The two games are quite different, but I can’t help feeling like there’s something general I’m not seeing.

First was a 3D platformer from first person perspective Run with the Revolution and this Ludum we made a 2D platform puzzler:

The main character.

The Turmeric Jam Jar’s No-Name Game.

In the latter, I opted for linecasting from the character’s center to three points below it to test its grounded state rather than using collision-detection on its box-collider.

I wanted to avoid being able to jump upon vertical wall touching, I also experimented with frontal collision using the same method as testing for ground. Idea was to have the character bounce back from walls it ran into so that it couldn’t and wouldn’t stick them. It seems that these attempts didn’t really work. Or it seems like I was missing something.

Having played some games this round and last, I know I’m far from alone in the defunct controller compartment.

So to those of you who know how to make smooth controllers within physics engines (I was using Unity), whats your magic?

(And yes, you should try our game, fortunately the controllers aren’t that important to it!)

I’ll be back with a proper what went which way… but I’d really like to see some comments on character control.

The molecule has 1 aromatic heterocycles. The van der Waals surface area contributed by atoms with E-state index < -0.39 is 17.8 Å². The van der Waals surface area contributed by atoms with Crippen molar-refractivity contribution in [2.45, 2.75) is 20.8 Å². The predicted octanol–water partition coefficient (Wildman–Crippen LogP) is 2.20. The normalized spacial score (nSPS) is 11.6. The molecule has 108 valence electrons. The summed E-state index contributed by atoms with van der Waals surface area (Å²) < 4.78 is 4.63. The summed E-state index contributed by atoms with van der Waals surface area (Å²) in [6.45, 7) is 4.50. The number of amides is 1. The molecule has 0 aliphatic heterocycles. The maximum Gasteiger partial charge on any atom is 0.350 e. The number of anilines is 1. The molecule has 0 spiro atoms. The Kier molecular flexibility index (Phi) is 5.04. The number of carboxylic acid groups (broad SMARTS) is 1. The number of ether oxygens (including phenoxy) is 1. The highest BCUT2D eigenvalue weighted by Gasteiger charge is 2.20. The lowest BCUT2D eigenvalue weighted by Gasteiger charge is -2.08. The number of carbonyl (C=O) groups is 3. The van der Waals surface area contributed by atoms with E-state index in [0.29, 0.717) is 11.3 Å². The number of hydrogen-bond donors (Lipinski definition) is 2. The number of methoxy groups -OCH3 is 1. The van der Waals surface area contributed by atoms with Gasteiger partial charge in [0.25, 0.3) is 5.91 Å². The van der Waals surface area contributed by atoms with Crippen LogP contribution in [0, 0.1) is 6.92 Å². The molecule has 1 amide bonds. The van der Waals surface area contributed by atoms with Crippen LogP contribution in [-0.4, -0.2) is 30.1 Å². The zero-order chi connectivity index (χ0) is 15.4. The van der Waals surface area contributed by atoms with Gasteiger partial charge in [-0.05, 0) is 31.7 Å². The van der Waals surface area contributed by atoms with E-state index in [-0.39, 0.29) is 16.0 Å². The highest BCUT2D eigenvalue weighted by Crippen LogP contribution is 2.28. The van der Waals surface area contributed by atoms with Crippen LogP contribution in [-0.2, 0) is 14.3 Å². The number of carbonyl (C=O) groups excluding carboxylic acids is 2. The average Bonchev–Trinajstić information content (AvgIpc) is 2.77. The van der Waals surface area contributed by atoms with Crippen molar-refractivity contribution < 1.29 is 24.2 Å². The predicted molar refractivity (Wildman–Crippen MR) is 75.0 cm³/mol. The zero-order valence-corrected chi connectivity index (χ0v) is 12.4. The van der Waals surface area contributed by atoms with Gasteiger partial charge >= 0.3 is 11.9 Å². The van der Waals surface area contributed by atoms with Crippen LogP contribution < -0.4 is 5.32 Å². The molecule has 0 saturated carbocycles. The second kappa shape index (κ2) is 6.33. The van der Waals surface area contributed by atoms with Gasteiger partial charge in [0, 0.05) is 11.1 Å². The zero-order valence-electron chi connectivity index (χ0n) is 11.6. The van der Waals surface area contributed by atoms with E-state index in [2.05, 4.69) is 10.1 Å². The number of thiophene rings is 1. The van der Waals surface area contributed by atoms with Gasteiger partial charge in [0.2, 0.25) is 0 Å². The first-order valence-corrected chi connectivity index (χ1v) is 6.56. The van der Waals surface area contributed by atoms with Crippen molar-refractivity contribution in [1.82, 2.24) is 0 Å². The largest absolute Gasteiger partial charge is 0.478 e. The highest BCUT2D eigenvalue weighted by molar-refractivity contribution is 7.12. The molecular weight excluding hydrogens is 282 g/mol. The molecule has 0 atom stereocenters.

A Hard Day’s Turmeric Work

Posted by (twitter: @Local_Minimum)
Saturday, December 14th, 2013 5:16 pm

Its been a merciless day of crashes and misunderstandings. The theme also toppled our planning we had started the day before.

We split the work so we had two persons in the prop / photo / clean up in GIMP department.

The physicist took upon himself to serve coffee and tea during the first hours of the day. Then he dug into the department of music and sound effects.

One responsible for putting together and animating the main character:

The main character.

The main character.

I’ve been struggling with getting acceptable mechanics for the character controller, the camera and many other things. There’s a long long way to go tomorrow, but to encourage ourselves we switched from colored blocks to the graphics we’ve been working on: